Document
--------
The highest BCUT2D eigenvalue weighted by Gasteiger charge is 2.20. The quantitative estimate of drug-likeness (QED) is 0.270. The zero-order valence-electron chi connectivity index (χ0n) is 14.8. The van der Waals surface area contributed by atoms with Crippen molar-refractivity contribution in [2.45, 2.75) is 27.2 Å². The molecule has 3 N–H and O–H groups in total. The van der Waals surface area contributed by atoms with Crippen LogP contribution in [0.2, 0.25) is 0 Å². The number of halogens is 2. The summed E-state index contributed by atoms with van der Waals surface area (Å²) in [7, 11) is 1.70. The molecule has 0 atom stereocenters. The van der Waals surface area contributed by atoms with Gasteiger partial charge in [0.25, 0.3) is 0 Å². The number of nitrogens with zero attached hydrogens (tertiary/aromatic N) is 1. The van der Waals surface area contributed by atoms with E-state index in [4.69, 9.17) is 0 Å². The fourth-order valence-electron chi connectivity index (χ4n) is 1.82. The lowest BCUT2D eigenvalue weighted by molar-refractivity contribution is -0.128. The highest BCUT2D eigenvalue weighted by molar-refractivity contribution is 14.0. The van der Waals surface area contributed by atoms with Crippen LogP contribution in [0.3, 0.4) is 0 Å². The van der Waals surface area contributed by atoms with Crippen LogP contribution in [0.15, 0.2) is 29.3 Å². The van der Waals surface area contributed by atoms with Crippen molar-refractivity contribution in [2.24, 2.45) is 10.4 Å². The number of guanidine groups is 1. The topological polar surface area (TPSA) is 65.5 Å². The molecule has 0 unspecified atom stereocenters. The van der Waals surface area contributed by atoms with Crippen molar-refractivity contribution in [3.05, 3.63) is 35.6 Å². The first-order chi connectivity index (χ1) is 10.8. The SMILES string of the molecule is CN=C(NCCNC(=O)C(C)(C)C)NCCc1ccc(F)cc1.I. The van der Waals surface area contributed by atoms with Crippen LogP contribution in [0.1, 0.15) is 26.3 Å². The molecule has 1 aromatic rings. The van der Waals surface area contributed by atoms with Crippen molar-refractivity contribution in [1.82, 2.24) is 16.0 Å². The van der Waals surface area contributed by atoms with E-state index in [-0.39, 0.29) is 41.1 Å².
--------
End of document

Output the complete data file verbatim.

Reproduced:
The highest BCUT2D eigenvalue weighted by Gasteiger charge is 2.20. The quantitative estimate of drug-likeness (QED) is 0.270. The zero-order valence-electron chi connectivity index (χ0n) is 14.8. The van der Waals surface area contributed by atoms with Crippen molar-refractivity contribution in [2.45, 2.75) is 27.2 Å². The molecule has 3 N–H and O–H groups in total. The van der Waals surface area contributed by atoms with Crippen LogP contribution in [0.2, 0.25) is 0 Å². The number of halogens is 2. The summed E-state index contributed by atoms with van der Waals surface area (Å²) in [7, 11) is 1.70. The molecule has 0 atom stereocenters. The van der Waals surface area contributed by atoms with Gasteiger partial charge in [0.25, 0.3) is 0 Å². The number of nitrogens with zero attached hydrogens (tertiary/aromatic N) is 1. The van der Waals surface area contributed by atoms with E-state index in [4.69, 9.17) is 0 Å². The fourth-order valence-electron chi connectivity index (χ4n) is 1.82. The lowest BCUT2D eigenvalue weighted by molar-refractivity contribution is -0.128. The highest BCUT2D eigenvalue weighted by molar-refractivity contribution is 14.0. The van der Waals surface area contributed by atoms with Crippen LogP contribution in [0.3, 0.4) is 0 Å². The van der Waals surface area contributed by atoms with Crippen LogP contribution in [0.15, 0.2) is 29.3 Å². The van der Waals surface area contributed by atoms with Crippen molar-refractivity contribution in [2.24, 2.45) is 10.4 Å². The number of guanidine groups is 1. The topological polar surface area (TPSA) is 65.5 Å². The molecule has 0 unspecified atom stereocenters. The van der Waals surface area contributed by atoms with Crippen molar-refractivity contribution in [3.05, 3.63) is 35.6 Å². The first-order chi connectivity index (χ1) is 10.8. The SMILES string of the molecule is CN=C(NCCNC(=O)C(C)(C)C)NCCc1ccc(F)cc1.I. The van der Waals surface area contributed by atoms with Crippen LogP contribution in [0.1, 0.15) is 26.3 Å². The molecule has 1 aromatic rings. The van der Waals surface area contributed by atoms with Crippen molar-refractivity contribution in [1.82, 2.24) is 16.0 Å². The van der Waals surface area contributed by atoms with E-state index in [-0.39, 0.29) is 41.1 Å².